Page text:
“If a single recording could be said to represent the peak of Louis’s art, it would be West End Blues. Like many of his other masterpieces, the tune . . . was unremarkable on its own . . . (But) in Louis’s hands, (it) became a tapestry of pain, joy and transcendence through musical artistry. He starts off with what would become the most famous horn solo in jazz, a nine-measure opening cadenza of dizzying difficulty that for decades aspiring horn-players would struggle to imitate. It is a summons to the soul, dignified and daring.
“Once the horn has gotten the listener’s attention, the song shifts gears, slows down and dawdles along, until Louis begins scat singing in a light, delicate voice, trading phrases with the clarinet, and trolling in the lower registers. Then, without explanation or apology, Louis takes a second solo, holding a note for so long that it pierces through the fabric of the music like a gleaming arrow. With brilliant timing, he finally lets go of it . . . with a shudder of . . . cymbals.”
Hallmark of excellence
Now let us also hear what the authors of two other important books on jazz have to say about this supreme example of technical and artistic excellence. Richard Hadlock, jazz critic and American radio host, says : “West End Blues, perhaps Armstrong’s finest recorded performance of his career. . . has everything : big-toned bravura trumpet-playing ; effective contrast of expressive simplicity and instrumental complexity ; logical development of mood and theme from beginning to end ; a heart-warming, tender scat vocal refrain ; a perfect balance of all historical aspects of the Armstrong musical personality. . . West End Blues is a milestone in the history of jazz". (Jazz Masters of the Twenties, Collier Books, New York, 1974).
Gunther Schuller, horn-player, composer, and president of the New England Conservatory of Music, Boston, says: “When on June 28, 1928, Louis Armstrong unleashed the spectacular cascading phrases of the introduction to West End Blues, he established the general stylistic direction of jazz for several decades to come . . . The clarion call of West End Blues served notice that jazz had the potential capacity to compete with the highest order of previously known musical expression". (Early Jazz -- Its Roots and Musical Development, Oxford University Press, New York, 1968).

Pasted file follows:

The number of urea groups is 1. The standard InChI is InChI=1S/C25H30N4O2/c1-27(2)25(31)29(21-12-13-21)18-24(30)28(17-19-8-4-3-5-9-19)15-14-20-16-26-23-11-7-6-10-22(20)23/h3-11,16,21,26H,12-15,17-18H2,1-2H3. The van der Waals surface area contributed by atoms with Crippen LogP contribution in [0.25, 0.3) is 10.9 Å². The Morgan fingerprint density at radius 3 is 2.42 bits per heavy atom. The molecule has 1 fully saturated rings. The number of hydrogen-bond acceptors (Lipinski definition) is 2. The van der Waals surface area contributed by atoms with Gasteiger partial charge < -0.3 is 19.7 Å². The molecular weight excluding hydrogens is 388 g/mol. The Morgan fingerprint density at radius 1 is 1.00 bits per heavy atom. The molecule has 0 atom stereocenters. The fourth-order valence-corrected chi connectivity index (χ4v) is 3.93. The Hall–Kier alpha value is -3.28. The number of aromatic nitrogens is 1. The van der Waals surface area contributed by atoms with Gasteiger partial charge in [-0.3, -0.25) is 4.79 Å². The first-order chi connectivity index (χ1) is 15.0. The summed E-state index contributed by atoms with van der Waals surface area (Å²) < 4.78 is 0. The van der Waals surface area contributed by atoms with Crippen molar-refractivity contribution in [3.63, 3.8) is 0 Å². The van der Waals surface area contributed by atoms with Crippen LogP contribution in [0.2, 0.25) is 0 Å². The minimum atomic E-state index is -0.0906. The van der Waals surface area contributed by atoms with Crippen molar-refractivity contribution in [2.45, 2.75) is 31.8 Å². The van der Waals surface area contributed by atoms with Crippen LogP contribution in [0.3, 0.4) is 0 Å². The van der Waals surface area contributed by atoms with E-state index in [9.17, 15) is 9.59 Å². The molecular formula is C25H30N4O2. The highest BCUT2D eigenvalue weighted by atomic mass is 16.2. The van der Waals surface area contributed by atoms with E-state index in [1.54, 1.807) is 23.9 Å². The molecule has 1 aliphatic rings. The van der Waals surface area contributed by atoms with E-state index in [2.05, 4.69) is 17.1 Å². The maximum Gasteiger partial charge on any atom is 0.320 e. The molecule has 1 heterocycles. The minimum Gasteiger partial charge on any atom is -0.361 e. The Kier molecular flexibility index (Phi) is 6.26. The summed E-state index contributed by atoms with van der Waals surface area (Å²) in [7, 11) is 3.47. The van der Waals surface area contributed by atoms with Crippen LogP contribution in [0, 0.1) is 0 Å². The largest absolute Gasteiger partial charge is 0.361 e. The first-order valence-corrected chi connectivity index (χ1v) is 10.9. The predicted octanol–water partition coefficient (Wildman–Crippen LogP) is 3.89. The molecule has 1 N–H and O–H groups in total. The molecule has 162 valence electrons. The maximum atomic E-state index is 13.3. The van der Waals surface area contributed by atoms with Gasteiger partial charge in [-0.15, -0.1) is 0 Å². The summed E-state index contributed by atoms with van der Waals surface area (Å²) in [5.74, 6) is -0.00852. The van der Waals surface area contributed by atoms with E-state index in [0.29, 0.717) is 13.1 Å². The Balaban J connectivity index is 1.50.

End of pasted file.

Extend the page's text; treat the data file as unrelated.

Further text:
If you wish to understand the true significance of those glowing words of adoration and critical acclaim, all you have to do is to look online for West End Blues (easily accessible on YouTube) and play the three-minute 78-rpm gramophone plate of OKeh Records made 80 years ago, which, according to the overall assessments by eminent and sensitive observers in America, features the finest sample of Louis Armstrong’s music. And if you do take the trouble of getting that far, surely you will not be able to resist hearing many other recordings of the maestro, all of which invariably contain the very essence of what I call classical jazz!